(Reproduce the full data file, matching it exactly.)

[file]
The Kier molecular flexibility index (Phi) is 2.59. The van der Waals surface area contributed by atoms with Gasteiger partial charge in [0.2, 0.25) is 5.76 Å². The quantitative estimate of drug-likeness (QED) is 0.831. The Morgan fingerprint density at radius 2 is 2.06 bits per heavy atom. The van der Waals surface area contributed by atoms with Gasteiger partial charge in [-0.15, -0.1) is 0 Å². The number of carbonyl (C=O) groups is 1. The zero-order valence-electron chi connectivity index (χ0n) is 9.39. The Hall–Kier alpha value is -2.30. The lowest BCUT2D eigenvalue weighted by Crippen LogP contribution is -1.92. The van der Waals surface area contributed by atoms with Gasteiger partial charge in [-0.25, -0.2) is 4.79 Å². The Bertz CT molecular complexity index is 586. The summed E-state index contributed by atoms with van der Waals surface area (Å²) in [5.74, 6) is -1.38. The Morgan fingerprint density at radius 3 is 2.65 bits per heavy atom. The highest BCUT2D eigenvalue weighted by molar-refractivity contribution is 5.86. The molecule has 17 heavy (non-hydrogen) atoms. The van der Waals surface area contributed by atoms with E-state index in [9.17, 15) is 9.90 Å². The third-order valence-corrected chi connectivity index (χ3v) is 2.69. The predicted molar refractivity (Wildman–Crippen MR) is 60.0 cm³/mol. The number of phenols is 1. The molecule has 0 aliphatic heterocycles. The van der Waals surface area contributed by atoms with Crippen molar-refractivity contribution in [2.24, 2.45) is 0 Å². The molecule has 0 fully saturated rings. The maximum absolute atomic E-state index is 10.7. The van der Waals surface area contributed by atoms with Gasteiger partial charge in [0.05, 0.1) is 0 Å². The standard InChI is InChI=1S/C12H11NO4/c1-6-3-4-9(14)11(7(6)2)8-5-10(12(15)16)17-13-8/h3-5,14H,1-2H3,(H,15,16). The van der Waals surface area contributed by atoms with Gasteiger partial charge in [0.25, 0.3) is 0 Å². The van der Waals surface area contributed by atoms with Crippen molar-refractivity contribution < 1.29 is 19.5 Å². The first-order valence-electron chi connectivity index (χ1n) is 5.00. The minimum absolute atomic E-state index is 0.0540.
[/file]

The Kier molecular flexibility index (Phi) is 2.59. The van der Waals surface area contributed by atoms with Gasteiger partial charge in [0.2, 0.25) is 5.76 Å². The quantitative estimate of drug-likeness (QED) is 0.831. The Morgan fingerprint density at radius 2 is 2.06 bits per heavy atom. The van der Waals surface area contributed by atoms with Gasteiger partial charge in [-0.15, -0.1) is 0 Å². The number of carbonyl (C=O) groups is 1. The zero-order valence-electron chi connectivity index (χ0n) is 9.39. The Hall–Kier alpha value is -2.30. The lowest BCUT2D eigenvalue weighted by Crippen LogP contribution is -1.92. The van der Waals surface area contributed by atoms with Gasteiger partial charge in [-0.25, -0.2) is 4.79 Å². The Bertz CT molecular complexity index is 586. The summed E-state index contributed by atoms with van der Waals surface area (Å²) in [5.74, 6) is -1.38. The Morgan fingerprint density at radius 3 is 2.65 bits per heavy atom. The highest BCUT2D eigenvalue weighted by molar-refractivity contribution is 5.86. The molecule has 17 heavy (non-hydrogen) atoms. The van der Waals surface area contributed by atoms with E-state index in [9.17, 15) is 9.90 Å². The third-order valence-corrected chi connectivity index (χ3v) is 2.69. The predicted molar refractivity (Wildman–Crippen MR) is 60.0 cm³/mol. The number of phenols is 1. The molecule has 0 aliphatic heterocycles. The van der Waals surface area contributed by atoms with Crippen molar-refractivity contribution in [2.24, 2.45) is 0 Å². The molecule has 0 fully saturated rings. The maximum absolute atomic E-state index is 10.7. The van der Waals surface area contributed by atoms with Gasteiger partial charge in [0.05, 0.1) is 0 Å². The standard InChI is InChI=1S/C12H11NO4/c1-6-3-4-9(14)11(7(6)2)8-5-10(12(15)16)17-13-8/h3-5,14H,1-2H3,(H,15,16). The van der Waals surface area contributed by atoms with Gasteiger partial charge in [0.25, 0.3) is 0 Å². The van der Waals surface area contributed by atoms with Crippen molar-refractivity contribution < 1.29 is 19.5 Å². The first-order valence-electron chi connectivity index (χ1n) is 5.00. The minimum absolute atomic E-state index is 0.0540.